Serial.println("Waiting for a battery to be connected...");
  digitalWrite(ledPin, HIGH);     // turn  LED on
  Serial.println("Testing battery.");

  voltNoLoad = voltCode * voltPerADC * (Rtop+Rbot)/Rbot;
  volt = voltNoLoad;
  curNoLoad = voltNoLoad/(Rtop+Rbot); // "No load" current
  Serial.print("Unloaded voltage: ");
  Serial.print(" V (current = ");
  Serial.println(" mA)");
  // Ramp up the current
  cur = 0;
  targCur = 0;
  dacVal = 0.66*DACperVolt;       // Base drive starting value, 0.66 V, low current
  dacStep = 5.0e-3*Rs*DACperVolt; // Increment ~5 mA per iteration
  prevCur = 0;
  iter = maxIter;                 // First step is to read whatever current the starting DAC value results in

  // Loop to set a number of different battery test load currents and measure the battery performance at each current
  while(1) {
    if(targCur > curLim) {
        // We are beyond the maximum target current, normal exit from loop
    if(dacVal >= (1<<DACbits)) {
      // The DAC value is too big, exit from loop
      Serial.print("Warning: Above maximum DAC setting (");
      Serial.println("), exiting");

    analogWrite(dacPin, dacVal);                      // Drive the base of the transistor
    voltCode = analogRead(vsensePin);                 // Battery voltage reading
    volt = voltCode * voltPerADC * (Rtop+Rbot)/Rbot;  // Calculate battery voltage
    baseVoltCode = analogRead(baseSenseHiPin) - analogRead(baseSenseLoPin); // Read voltage drop across base resistor
    baseCur = baseVoltCode * voltPerADC/Rb;           // Calculate base current
    curCode = analogRead(curSensePin);                // Emitter current reading
    // Calculate battery current and compensate for base current and divider current
    cur = curCode * voltPerADC/Rs - baseCur + curNoLoad;

    if(voltCode < detectLimit) {
      // The voltage is too big, exit from loop
      Serial.print("Warning: Below minimum battery voltage (");
      Serial.println(" V), exiting");

    if((cur - curNoLoad) > 0) {
      res = (voltNoLoad - volt)/(cur - curNoLoad); // Calculate internal resistance
    } else {
      res = 0; // Avoid dividing by zero
    if(iter < maxIter) {
      // Make a small adjustment to get closer to the target current
      if(cur != prevCur) {
        dacVal += dacStep*((targCur-cur)/(cur-prevCur));
      iter += 1;
    } else {
      // Print result
      Serial.print("Voltage: ");
      Serial.print(" V");
      Serial.print(" Current: ");
      Serial.print(" mA");
      Serial.print(" Resistance: ");
      Serial.println(" ohms");

      // Move to next target current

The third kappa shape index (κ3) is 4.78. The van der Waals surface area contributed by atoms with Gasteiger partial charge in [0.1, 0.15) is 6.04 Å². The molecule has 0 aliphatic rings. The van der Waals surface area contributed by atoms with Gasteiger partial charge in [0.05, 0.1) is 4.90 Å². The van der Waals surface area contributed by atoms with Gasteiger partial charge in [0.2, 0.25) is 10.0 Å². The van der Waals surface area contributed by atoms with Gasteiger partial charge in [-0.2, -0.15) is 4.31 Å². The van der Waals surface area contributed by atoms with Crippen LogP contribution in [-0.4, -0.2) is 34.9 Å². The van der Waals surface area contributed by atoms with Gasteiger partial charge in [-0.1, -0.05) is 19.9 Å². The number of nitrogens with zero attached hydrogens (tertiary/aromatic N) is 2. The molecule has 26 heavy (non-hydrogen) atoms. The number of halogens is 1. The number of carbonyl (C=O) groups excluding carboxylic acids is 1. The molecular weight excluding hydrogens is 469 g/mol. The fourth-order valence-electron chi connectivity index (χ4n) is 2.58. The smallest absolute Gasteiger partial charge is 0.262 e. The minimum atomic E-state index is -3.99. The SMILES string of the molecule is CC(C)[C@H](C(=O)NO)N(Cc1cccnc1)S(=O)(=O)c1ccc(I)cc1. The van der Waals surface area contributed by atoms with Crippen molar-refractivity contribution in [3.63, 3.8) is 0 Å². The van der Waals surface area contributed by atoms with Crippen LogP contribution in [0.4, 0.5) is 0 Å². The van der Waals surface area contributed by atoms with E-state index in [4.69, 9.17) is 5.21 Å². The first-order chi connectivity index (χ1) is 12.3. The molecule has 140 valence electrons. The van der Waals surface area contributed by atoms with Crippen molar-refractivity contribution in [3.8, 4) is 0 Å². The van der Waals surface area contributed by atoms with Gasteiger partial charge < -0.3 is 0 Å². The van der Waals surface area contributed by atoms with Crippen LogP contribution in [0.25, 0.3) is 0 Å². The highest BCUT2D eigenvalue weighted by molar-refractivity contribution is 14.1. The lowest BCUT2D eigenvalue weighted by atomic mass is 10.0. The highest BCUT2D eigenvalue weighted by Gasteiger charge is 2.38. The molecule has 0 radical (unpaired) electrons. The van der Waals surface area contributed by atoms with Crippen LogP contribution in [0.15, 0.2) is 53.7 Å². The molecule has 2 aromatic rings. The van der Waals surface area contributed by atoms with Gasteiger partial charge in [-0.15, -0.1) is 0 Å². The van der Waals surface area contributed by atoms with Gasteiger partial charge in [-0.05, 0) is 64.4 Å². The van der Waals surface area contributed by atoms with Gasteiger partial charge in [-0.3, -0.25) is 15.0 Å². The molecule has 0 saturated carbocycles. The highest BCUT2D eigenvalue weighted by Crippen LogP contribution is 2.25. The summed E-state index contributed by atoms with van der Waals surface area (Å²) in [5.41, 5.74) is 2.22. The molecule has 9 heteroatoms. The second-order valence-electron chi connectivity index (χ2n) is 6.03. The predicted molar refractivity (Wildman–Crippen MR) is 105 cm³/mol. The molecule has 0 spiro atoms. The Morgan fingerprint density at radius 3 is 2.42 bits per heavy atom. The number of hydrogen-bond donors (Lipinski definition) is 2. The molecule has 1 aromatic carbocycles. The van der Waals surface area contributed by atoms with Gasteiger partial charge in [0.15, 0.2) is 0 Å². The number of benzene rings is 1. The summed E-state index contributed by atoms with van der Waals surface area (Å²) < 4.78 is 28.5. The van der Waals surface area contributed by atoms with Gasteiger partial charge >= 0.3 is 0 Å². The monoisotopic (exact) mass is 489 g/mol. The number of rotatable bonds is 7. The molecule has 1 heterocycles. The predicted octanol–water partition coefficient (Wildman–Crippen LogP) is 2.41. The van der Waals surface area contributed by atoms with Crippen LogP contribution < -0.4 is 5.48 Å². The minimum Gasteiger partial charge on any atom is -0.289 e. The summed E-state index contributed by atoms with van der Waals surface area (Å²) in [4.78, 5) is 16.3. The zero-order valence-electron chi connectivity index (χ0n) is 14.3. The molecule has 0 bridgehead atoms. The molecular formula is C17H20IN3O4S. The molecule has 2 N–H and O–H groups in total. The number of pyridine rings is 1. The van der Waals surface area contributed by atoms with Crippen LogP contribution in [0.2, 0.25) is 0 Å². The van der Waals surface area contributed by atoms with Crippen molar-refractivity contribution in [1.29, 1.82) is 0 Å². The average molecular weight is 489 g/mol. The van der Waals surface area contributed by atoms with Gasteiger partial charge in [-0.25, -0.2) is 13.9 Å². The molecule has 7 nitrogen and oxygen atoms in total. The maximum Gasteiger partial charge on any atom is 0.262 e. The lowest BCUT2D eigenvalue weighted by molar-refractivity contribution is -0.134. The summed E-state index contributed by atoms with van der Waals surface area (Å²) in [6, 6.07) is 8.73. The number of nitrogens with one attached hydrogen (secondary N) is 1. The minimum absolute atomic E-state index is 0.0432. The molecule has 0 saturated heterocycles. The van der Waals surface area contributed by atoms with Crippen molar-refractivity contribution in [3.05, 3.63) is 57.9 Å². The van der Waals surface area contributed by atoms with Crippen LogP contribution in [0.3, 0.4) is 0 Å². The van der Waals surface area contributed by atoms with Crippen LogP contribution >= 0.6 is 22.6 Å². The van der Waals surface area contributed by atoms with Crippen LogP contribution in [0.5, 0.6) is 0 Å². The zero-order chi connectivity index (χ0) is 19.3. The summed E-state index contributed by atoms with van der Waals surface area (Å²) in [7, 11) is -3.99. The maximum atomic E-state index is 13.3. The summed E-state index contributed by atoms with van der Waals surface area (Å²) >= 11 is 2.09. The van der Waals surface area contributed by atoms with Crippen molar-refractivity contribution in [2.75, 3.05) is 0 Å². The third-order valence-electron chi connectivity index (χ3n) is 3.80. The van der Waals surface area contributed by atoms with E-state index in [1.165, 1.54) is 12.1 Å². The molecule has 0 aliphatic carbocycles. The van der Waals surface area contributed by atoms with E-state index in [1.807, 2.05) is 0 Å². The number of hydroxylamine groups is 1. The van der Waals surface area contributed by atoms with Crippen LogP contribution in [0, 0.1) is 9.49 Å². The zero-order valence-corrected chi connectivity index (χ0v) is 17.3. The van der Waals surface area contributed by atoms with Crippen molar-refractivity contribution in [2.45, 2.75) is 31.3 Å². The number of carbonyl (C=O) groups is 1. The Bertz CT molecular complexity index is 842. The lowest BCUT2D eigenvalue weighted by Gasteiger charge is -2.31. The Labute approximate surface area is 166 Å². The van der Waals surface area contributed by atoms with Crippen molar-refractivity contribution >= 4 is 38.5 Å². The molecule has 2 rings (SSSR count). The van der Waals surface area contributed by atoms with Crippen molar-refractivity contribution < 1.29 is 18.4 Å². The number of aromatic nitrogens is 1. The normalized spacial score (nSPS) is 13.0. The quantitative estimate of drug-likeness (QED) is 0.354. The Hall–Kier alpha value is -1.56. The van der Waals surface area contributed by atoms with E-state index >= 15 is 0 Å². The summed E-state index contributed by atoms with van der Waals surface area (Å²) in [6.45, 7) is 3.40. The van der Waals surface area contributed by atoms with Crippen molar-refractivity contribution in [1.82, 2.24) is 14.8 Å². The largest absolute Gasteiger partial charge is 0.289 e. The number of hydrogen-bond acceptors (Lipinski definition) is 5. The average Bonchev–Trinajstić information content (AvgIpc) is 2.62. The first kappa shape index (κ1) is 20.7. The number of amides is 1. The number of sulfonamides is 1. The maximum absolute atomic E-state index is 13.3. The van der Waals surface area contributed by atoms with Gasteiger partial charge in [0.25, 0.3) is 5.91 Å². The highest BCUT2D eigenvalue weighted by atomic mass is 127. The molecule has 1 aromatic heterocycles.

targCur += curStep;
      if(prevCur > 0 && (cur-prevCur > 0)) {
        // Estimate the step size required to reach the next target current
        dacStep = dacStep*((targCur-cur)/(cur-prevCur));
      dacVal += dacStep;
      prevCur = cur;
      iter = 0;
    if(cur > curLim*1.2) {
      // The current is too big, exit from loop
      Serial.print("Warning: Maximum current exceeded (");
      Serial.println(" mA), exiting");
  analogWrite(dacPin, 0);        // Stop the battery current drain
  digitalWrite(ledPin, LOW);     // turn  LED off
  state = sWaitBat;
  Serial.println("Disconnect battery.");

The program sends information to a serial terminal (I used the one inside the Arduino development environment). It waits for a battery to be connected and then ramps up the current and reports the pole voltage as well as the internal resistance at a couple of different load currents. This is what the output can look like:

Waiting for a battery to be connected...
Battery connected, waiting for connection to stabilize.
Testing battery.

Unloaded voltage: 3.67 V (current = 0.37 mA)
Voltage: 3.63 V Current: 1.39 mA Resistance: 39.36 ohms
Voltage: 3.47 V Current: 4.97 mA Resistance: 41.95 ohms
Voltage: 3.27 V Current: 9.99 mA Resistance: 41.26 ohms
Voltage: 3.08 V Current: 15.03 mA Resistance: 40.23 ohms
Voltage: 2.89 V Current: 19.98 mA Resistance: 39.33 ohms
Voltage: 2.72 V Current: 24.97 mA Resistance: 38.56 ohms
Voltage: 2.54 V Current: 29.99 mA Resistance: 37.88 ohms
Voltage: 2.37 V Current: 34.99 mA Resistance: 37.33 ohms
Disconnect battery.

With a different program, the circuitry can of course also be used to test batteries in different ways.

Update on 2015-10-11

As requested by Alex in the comments, here is a picture of the bottom side of the board (and the corresponding picture of the top).

The bottom of the board.
The bottom of the board.
The top of the board.
The top of the board.

5 thoughts on “Battery tester based on a Teensy

  1. Simple and cool!

    Just a pedantic C tip: If you declare scalar constants as ‘static const’ instead of just ‘const’ you enable the compiler to skip allocating memory for the values. The constants would normally just be inlined as immediates in the generated machine code for both cases, but in the case of just ‘const’ declaration the compiler is forced to allocate memory for them in case another translation unit (.c file) references them. Link-time optimization can mitigate this however.

  2. Thanks Danjel!

    I had assumed consts worked pretty much like #defines, but without the risk of obscure preprocessor effects (string substitution). I will try to remember to declare them as static const in the future.

    (Not that this kind of optimization is important in this particular program, but I think it is very good to understand details like this in the language and compiler. Every once in a while it makes a difference.)

  3. You need to show the bottom of the board! It’s hard to follow the schematic without seeing how everything is soldered together!

  4. Hi Alex,

    Thanks for your comment. I just added a picture of the bottom of the board.